DIRECTED BY: Roy Andersson
FEATURING: Holger Andersson, Nisse Vestblom
PLOT: As series of absurdist sketches linked by a few recurring characters, including most prominently a pair of joyless novelty salesmen peddling plastic vampire fangs and other trinkets.
WHY IT MIGHT MAKE THE LIST: It might make the List for completeness’ sake, since the two previous entries in Roy Andersson “trilogy about being a human being”—Songs from the Second Floor and You, the Living—were both easy Certified Weird choices. I must aver that I do find this the weakest of the three “being human” films, however.
COMMENTS: A Pigeon Sat on a Branch Reflecting on Existence is a perfect title for a Roy Andersson film, evoking the concepts of detachment, alienness, and existential contemplation that mark the Swede’s strange ruminations on the human condition. In typically skewed Andersson fashion, the pigeon in question inhabits a poem, a poem which a shy elementary school girl does not quite recite in front of an assembly, but which is nonetheless, we are assured, a beautiful poem. Andersson’s sketches are hard to describe to an outsider—they are absurd, yes, and bone dry—but once you see one you immediately recognize the style. You also immediately intuit the elliptical points Andersson makes about human behavior. Life is funny and futile, strange and mundane. Social interactions are a minefield of potential embarrassments, but also full of arbitrary rules that impede our ability to connect with each other. A man drops dead in the lunchline: who will take his beer and shrimp sandwich? He paid before he passed.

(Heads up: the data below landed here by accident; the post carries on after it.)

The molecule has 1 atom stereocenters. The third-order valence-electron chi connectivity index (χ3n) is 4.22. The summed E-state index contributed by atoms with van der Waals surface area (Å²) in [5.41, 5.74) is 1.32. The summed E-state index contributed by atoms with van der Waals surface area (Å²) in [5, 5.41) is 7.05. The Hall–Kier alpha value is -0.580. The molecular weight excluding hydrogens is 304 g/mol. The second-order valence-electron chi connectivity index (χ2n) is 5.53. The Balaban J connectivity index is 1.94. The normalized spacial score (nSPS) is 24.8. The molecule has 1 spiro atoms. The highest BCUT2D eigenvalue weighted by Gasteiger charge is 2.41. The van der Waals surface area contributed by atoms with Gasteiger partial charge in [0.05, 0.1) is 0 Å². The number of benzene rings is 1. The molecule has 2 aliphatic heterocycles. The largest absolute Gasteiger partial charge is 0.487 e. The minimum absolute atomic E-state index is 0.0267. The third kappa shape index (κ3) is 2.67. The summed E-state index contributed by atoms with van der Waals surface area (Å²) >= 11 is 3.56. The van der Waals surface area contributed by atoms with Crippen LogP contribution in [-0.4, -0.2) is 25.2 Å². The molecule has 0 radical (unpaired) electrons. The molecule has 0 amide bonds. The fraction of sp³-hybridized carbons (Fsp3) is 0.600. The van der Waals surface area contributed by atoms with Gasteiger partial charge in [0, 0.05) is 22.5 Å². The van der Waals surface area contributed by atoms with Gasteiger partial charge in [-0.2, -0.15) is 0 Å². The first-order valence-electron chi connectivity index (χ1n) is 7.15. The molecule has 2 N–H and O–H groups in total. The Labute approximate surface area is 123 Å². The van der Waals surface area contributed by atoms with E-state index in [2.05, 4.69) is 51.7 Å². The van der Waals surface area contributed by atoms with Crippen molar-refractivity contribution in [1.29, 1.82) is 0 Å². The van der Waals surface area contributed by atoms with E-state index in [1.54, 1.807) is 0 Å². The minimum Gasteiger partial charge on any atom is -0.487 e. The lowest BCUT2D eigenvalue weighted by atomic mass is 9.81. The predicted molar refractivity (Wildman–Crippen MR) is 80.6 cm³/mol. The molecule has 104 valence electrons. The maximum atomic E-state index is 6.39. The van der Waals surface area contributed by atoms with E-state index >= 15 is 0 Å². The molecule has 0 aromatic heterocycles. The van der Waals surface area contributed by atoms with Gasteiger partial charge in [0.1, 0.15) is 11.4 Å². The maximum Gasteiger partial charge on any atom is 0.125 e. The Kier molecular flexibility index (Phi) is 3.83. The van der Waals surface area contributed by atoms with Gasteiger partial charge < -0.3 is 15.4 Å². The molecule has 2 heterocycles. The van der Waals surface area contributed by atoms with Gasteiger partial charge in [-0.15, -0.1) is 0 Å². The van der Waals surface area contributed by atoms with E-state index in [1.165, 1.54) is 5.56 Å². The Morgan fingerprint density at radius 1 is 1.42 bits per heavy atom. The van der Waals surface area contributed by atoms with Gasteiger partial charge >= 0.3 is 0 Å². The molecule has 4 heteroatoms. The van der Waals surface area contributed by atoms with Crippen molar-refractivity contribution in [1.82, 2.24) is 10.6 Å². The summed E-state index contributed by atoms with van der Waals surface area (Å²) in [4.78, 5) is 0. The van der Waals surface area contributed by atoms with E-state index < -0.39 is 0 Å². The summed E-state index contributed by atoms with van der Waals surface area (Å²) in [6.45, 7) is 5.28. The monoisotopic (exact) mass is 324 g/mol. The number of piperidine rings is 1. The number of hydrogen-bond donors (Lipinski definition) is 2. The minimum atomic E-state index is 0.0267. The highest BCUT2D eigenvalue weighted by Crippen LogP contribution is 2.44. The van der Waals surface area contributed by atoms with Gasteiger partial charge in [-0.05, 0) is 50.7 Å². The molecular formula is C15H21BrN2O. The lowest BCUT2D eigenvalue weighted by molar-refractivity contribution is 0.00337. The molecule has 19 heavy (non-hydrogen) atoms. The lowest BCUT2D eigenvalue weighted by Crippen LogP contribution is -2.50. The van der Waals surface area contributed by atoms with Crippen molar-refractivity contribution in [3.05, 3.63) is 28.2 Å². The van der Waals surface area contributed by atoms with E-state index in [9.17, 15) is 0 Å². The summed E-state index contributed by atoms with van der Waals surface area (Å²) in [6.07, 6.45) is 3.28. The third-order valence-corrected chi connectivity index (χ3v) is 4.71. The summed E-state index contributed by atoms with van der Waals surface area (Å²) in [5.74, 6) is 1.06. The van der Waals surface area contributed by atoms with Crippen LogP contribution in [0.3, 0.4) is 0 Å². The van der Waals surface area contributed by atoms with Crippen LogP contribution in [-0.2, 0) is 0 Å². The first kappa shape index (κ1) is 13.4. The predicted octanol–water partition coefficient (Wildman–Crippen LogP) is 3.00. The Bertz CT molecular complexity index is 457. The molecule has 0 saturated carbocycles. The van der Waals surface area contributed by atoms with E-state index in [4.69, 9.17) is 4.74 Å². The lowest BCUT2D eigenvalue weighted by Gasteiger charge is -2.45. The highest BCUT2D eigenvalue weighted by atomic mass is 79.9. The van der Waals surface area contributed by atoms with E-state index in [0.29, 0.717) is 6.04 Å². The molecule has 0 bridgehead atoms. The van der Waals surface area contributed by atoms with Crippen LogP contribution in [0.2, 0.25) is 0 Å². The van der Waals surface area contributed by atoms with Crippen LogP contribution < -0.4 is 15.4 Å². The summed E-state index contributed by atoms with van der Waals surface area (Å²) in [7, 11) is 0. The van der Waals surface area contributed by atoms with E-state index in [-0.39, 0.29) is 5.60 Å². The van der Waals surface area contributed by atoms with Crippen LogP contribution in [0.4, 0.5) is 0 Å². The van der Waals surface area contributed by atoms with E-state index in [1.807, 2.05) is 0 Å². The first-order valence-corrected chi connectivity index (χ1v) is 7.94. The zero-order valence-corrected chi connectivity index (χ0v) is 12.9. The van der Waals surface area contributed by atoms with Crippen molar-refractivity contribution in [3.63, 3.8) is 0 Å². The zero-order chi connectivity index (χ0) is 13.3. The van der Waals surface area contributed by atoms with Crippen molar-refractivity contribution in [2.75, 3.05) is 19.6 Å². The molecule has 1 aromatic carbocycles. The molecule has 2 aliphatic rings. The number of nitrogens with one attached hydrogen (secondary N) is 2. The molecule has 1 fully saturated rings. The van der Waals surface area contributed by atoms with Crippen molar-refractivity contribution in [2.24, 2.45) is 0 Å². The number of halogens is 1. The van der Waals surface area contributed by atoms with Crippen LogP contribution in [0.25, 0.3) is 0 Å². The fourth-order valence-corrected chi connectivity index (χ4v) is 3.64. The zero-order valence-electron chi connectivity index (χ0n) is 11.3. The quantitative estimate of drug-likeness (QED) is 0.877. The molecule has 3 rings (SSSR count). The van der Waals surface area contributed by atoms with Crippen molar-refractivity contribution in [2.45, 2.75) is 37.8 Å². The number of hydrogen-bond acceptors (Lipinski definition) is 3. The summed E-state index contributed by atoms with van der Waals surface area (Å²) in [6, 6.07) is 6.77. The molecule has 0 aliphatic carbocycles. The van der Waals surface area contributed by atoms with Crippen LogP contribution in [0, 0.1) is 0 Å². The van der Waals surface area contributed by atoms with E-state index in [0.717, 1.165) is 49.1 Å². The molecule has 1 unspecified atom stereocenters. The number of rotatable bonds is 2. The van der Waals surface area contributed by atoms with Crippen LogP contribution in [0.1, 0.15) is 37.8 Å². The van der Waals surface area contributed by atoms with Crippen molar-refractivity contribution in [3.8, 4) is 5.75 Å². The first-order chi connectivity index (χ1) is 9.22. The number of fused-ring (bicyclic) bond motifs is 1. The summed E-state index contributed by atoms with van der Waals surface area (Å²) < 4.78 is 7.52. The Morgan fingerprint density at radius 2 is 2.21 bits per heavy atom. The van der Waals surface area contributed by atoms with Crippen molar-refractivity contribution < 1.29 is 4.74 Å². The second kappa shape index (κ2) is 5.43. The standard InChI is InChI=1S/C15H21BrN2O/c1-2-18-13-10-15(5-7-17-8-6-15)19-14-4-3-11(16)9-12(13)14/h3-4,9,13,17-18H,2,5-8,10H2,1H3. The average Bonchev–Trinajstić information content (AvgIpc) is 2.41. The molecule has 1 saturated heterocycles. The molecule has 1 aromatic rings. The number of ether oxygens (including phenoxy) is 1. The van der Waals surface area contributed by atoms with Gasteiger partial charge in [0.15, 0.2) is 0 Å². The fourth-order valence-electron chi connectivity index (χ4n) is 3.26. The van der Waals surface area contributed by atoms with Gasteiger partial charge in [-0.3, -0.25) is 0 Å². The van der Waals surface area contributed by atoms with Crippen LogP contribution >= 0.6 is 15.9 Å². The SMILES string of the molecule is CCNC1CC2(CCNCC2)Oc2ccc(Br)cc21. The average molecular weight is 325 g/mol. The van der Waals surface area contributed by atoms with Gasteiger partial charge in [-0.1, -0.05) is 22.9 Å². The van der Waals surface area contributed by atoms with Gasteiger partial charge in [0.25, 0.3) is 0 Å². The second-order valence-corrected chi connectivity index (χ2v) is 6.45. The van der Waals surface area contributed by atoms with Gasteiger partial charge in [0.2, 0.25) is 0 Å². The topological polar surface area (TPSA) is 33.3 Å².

Pigeon lacks, I think, the one knockout segment that each of Andersson’s previous features had. The conclusion of Songs from the Second Floor presents a truly terrifying vision of a post-Christian Europe where the dead have been unleashed on the living, while You, the Living contains the young girl’s dream about marrying Mickey Larsson, the most wistful and tender scenario Andersson has ever constructed. Pigeon offers a couple of candidates for a standard-bearing tableau. The first is the sudden appearance of the foppish King Charles XII, who rides into a modern watering hole on horseback, to no one’s especial surprise. While this sequence is pleasantly absurd, the second candidate has more satirical bite. Soldiers load chained Africans into a giant copper cylinder festooned with horns. “I thought of something horrible,” says one of the novelty salesmen, sitting on the edge of his bed in his one room apartment with “Uncle One-Tooth” masks strewn about, in the very next scene. “And I was involved.”
Andersson’s films are a continuum—the same static compositions, the same dour expressions, the same careful conservation of motion and emotion. Odd little awkward playlets played out on endlessly identical sets of gray apartments and glum bars. Due to their vignette structure and constant tone, you could cull the best segments from the three films (perhaps sprinkling in some of Andersson’s shorts) to make a standalone feature that wouldn’t play any differently than the canonical works do. The result would be a masterpiece.
WHAT THE CRITICS SAY: